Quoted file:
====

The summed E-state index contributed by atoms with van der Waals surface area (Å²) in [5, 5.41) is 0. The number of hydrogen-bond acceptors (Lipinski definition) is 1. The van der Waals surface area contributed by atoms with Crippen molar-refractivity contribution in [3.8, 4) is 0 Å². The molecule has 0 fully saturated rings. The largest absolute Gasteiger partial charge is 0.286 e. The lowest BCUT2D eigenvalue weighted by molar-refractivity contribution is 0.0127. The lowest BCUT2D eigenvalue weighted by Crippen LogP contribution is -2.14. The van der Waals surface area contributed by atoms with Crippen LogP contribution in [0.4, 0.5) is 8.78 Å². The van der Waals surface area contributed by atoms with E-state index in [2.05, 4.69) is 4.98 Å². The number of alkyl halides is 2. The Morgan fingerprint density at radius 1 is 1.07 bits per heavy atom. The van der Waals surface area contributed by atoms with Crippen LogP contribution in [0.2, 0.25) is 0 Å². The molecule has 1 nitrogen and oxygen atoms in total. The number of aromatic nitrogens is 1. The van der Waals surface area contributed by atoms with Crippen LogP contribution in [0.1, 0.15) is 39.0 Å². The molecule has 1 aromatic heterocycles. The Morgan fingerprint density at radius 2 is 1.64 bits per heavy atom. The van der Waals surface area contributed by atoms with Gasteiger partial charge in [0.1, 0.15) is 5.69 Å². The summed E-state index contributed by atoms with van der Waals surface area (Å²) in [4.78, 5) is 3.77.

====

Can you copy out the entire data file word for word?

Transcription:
The summed E-state index contributed by atoms with van der Waals surface area (Å²) in [5, 5.41) is 0. The number of hydrogen-bond acceptors (Lipinski definition) is 1. The van der Waals surface area contributed by atoms with Crippen molar-refractivity contribution in [3.8, 4) is 0 Å². The molecule has 0 fully saturated rings. The largest absolute Gasteiger partial charge is 0.286 e. The lowest BCUT2D eigenvalue weighted by molar-refractivity contribution is 0.0127. The lowest BCUT2D eigenvalue weighted by Crippen LogP contribution is -2.14. The van der Waals surface area contributed by atoms with Crippen LogP contribution in [0.4, 0.5) is 8.78 Å². The van der Waals surface area contributed by atoms with E-state index in [2.05, 4.69) is 4.98 Å². The number of alkyl halides is 2. The Morgan fingerprint density at radius 1 is 1.07 bits per heavy atom. The van der Waals surface area contributed by atoms with Crippen LogP contribution in [0.2, 0.25) is 0 Å². The molecule has 1 nitrogen and oxygen atoms in total. The number of aromatic nitrogens is 1. The van der Waals surface area contributed by atoms with Crippen LogP contribution in [0.1, 0.15) is 39.0 Å². The molecule has 1 aromatic heterocycles. The Morgan fingerprint density at radius 2 is 1.64 bits per heavy atom. The van der Waals surface area contributed by atoms with Gasteiger partial charge in [0.1, 0.15) is 5.69 Å². The summed E-state index contributed by atoms with van der Waals surface area (Å²) in [4.78, 5) is 3.77.